'I like engineers,' said the American humorist Will Rogers. 'They look like people who are minding their own business.' When you think about it, although it was coined 60 years ago, this is still a very good description of people who are otherwise indescribable. Unlike their nineteenth-century forebears, today's engineers don't wear stovepipe hats or stand around in front of giant anchor chains chewing on cigars. No, they ride bicycles, shun tobacco, and fiercely deny having any sort of a name like Isambard. The only place in London you can even be sure of spotting an engineer is in Fitzrovia, where Arup luminaries jog between the islands of their office archipelago, looking exactly like people who are minding their own business.
Now although the life of an engineer might seem like paradise to most of us - gliding effortlessly to the front row of enterprise; building bridges and tunnels; routing new railways; planning new integrated transport policies; hobnobbing with the high-rise crowd; even taking a terrible pasting in the Far East without the media saying a word about it - engineers don't like it at all. They hanker for the old days when everybody stood up when an Engineer came into the room. What they most deplore is the new fashion for only recognising engineers as geniuses when they are dead. The Economist, for example, recently published an article on structural engineers that recognised the existence of Peter Rice and Ted Happold, but only in the form Peter Rice (1935-1992) and Ted Happold (1930-1996). Morosely, it quoted an Arup man as moaning: 'The architectural press cannot conceive that engineers can play any creative part in a (building) project.'
Now, this is an old line that will satisfy only the incurious: engineers do the work, architects garner all the praise. Is it true? Certainly not. For a start, the relations between architects and engineers are almost invariably friendly, and they would not be if credit-pinching really hurt. Besides, like the relations between such historic stand-up comedians as Morecambe and Wise, relations between architects and engineers are much more complicated. Architects not only get a lot of their jobs through the worldwide freemasonry of engineers minding their own business, they desperately need the support of a reputable engineer as soon as they land a job on their own account. Given this symbiotic relationship, can anyone seriously believe that the matter of credit would not be sorted out long before happy hour?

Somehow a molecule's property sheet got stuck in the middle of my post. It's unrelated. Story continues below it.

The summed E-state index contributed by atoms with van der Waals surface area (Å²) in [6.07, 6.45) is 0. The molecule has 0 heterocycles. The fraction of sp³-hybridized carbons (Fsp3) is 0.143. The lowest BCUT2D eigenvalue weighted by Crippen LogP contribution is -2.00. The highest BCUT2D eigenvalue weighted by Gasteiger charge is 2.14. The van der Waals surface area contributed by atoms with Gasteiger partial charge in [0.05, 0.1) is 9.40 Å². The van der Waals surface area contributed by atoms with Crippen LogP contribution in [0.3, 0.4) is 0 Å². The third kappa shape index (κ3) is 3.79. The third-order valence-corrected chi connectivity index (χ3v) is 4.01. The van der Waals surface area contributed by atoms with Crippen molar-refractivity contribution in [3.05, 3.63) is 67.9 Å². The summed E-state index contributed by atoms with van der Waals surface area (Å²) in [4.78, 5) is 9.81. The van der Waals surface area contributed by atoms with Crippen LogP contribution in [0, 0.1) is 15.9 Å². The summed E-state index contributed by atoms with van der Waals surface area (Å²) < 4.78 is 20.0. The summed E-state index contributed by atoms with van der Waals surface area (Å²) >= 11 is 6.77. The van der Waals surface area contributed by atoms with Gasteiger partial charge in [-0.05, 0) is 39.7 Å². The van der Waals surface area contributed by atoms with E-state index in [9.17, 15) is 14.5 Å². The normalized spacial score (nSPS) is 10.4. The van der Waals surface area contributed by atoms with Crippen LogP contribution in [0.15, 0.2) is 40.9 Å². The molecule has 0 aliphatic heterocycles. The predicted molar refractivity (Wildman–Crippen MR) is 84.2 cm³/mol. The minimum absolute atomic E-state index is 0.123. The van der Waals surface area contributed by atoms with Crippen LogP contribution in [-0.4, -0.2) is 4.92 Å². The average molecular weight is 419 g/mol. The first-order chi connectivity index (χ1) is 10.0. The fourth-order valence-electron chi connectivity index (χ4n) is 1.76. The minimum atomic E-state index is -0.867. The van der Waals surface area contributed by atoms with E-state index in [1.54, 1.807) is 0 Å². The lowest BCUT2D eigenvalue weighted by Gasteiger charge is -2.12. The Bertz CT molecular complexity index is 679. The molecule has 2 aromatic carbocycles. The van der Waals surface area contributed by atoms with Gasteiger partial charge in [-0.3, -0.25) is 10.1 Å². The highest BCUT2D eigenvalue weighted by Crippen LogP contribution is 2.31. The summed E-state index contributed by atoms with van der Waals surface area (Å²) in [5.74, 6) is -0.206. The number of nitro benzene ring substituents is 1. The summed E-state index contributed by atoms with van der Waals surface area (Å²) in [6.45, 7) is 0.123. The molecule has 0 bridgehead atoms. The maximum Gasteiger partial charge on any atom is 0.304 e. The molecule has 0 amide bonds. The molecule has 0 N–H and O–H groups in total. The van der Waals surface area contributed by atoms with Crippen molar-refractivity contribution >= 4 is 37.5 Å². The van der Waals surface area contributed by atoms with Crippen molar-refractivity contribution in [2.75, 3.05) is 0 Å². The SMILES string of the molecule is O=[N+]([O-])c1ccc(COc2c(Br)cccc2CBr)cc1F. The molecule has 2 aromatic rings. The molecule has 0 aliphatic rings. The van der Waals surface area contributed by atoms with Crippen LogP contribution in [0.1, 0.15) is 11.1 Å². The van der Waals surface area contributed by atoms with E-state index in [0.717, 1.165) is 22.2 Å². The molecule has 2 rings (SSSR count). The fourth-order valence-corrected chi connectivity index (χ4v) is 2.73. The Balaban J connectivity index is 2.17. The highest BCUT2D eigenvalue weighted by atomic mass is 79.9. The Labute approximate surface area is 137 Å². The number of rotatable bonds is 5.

Deep down, engineers are the ring mains of the construction industry while architects are no more than schoolboys warming themselves on the pipes. Secretly, engineers enjoy their insider reputation for saving the architect's bacon, much more than they would enjoy appearing in Vogue and having architects go around saying they wuz robbed. Besides, some modern engineers do have a go at being stars. Didn't Neil Thomas of Atelier 1 pose for the Sunday Times bare-chested with his baby son? Didn't Chris Wise talk up his work on the super-high-rise Commerzbank, but then say we should not build tall at all? Engineers don't do so badly. Earl Spencer would give a lot to live as anonymously as they do.